'This Week' Transcript: Stephanie Cutter and Kevin Madden

Pat Toomey: -- exclusion alone, you add in a...

(CROSSTALK)

TOOMEY: The various other big categories, it is much more than enough to lower marginal rates by 20 percent. And they chose to assume that Mitt Romney will take whole categories of deductions off the table and then discovered, oh, lo and behold, you can't get...

Neil Barofsky: We're never going to get the deficits under control and the debt under control without eventually raising taxes. The question is, is when are we going to do that. And I agree that we shouldn't do it now. Right now, we're in a terrible, terrible economic situation.

But ultimately, like, it's not realistic from a mathematical perspective to think that we're going to stay at these tax rates forever, and somehow the debt's going to magically come down.

TAPPER: Our third topic, of course, is defense spending. Can we fix the nation's finances without cutting defense spending at the end of this year, as the New Year's Eve ball drops?

Because the super committee could not agree on $1.2 trillion in budget cuts, automatic spending cuts called the sequester will kick in, including $55 billion in defense cuts. I asked Defense Secretary Leon Panetta about this in May. What would this mean for the nation, I asked him?

(BEGIN VIDEO CLIP)

LEON PANETTA, SECRETARY OF DEFENSE: Obviously, Defense has to play a role in trying to be able to achieve fiscal responsibility. The thing that does concern me is the sequester, which involves another $500 billion in defense cuts.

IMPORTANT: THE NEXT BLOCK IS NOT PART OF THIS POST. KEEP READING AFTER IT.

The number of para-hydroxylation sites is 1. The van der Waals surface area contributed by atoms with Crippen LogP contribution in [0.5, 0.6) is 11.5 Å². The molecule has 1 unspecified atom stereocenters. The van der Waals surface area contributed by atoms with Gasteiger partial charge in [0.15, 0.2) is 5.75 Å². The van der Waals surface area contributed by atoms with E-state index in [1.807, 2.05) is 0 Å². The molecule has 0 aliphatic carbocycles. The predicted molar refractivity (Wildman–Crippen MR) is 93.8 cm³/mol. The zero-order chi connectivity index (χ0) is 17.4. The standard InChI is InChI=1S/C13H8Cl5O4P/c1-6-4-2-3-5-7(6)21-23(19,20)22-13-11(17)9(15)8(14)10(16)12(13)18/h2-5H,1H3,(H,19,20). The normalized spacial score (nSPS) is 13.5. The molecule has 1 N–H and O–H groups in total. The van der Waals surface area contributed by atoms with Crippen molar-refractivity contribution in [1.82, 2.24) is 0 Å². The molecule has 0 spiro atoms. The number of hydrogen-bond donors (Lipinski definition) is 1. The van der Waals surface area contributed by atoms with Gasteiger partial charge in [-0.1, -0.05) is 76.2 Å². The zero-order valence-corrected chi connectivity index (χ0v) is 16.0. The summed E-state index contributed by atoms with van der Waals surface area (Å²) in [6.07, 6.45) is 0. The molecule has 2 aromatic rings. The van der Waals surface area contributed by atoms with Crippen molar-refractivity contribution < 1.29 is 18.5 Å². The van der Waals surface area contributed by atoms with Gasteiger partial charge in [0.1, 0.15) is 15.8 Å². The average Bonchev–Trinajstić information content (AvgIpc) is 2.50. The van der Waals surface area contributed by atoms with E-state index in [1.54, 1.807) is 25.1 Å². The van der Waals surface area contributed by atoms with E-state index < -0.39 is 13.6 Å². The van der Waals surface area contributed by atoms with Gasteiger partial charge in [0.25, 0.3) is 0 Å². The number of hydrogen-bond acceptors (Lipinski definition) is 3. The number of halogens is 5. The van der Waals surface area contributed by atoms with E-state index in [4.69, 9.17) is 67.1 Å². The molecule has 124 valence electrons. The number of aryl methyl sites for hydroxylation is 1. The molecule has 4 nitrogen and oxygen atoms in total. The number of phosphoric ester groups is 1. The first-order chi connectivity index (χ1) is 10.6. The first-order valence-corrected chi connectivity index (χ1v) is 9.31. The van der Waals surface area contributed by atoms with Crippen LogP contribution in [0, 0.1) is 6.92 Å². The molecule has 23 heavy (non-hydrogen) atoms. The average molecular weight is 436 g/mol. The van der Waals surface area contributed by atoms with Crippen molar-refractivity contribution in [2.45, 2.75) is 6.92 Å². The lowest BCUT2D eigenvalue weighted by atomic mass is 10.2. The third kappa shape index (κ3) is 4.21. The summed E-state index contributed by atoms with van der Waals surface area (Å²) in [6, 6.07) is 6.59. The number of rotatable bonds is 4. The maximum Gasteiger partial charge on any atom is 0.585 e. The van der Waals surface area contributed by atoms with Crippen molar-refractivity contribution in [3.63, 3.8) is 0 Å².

TAPPER: That's these automatic cuts I'm talking about --

PANETTA: These automatic cuts that would take place that I think would be disastrous in terms of our national defense.

(END VIDEO CLIP)

TAPPER: Congressman Van Hollen, we've seen Democrats -- Sen. Patty Murray, Howard Dean and others, say if we're not -- the Republicans don't come on board with a deal, that's OK. The defense cuts will happen. Doesn't that put the national security of the country at risk?

REP. CHRIS VAN HOLLEN (D), MD, RANKING MEMBER, HOUSE BUDGET COMMITTEE; MEMBER, 2011 JOINT SELECT COMMITTEE ON DEFICIT REDUCTION: Well, what the president and Patty Murray have said is we should act right now to avoid it.

Look, during the negotiations deciding that, Republicans were given the opportunity to avoid defense cuts by eliminating a lot of special interest tax breaks. They decided to protect special interest tax breaks and put defense on the chopping block.

At the end of the day, we hear a lot of talk about defense spending. But once again, not a willingness to pay for it. It's like putting the two wars on our national credit card.

TAPPER: Kim, I want to talk to you about these potential defense cuts, because these are not just defense cuts. These are jobs.

STRASSEL: Yes. This whole issue has migrated from a fiscal issue to a jobs thing. And I think that this is actually why the president is in a very vulnerable position, because the reality is, if you're Lockheed Martin, if you're Boeing, if you're Pratt & Whitney, you may not know exactly what is coming, because the White House has not specified it yet.

But you have a pretty good idea, given the way this sequester was written. It says these things have to be cut equally. Under federal law, these companies actually have to give 60 days of notice out there to any big -- for any big layoffs.

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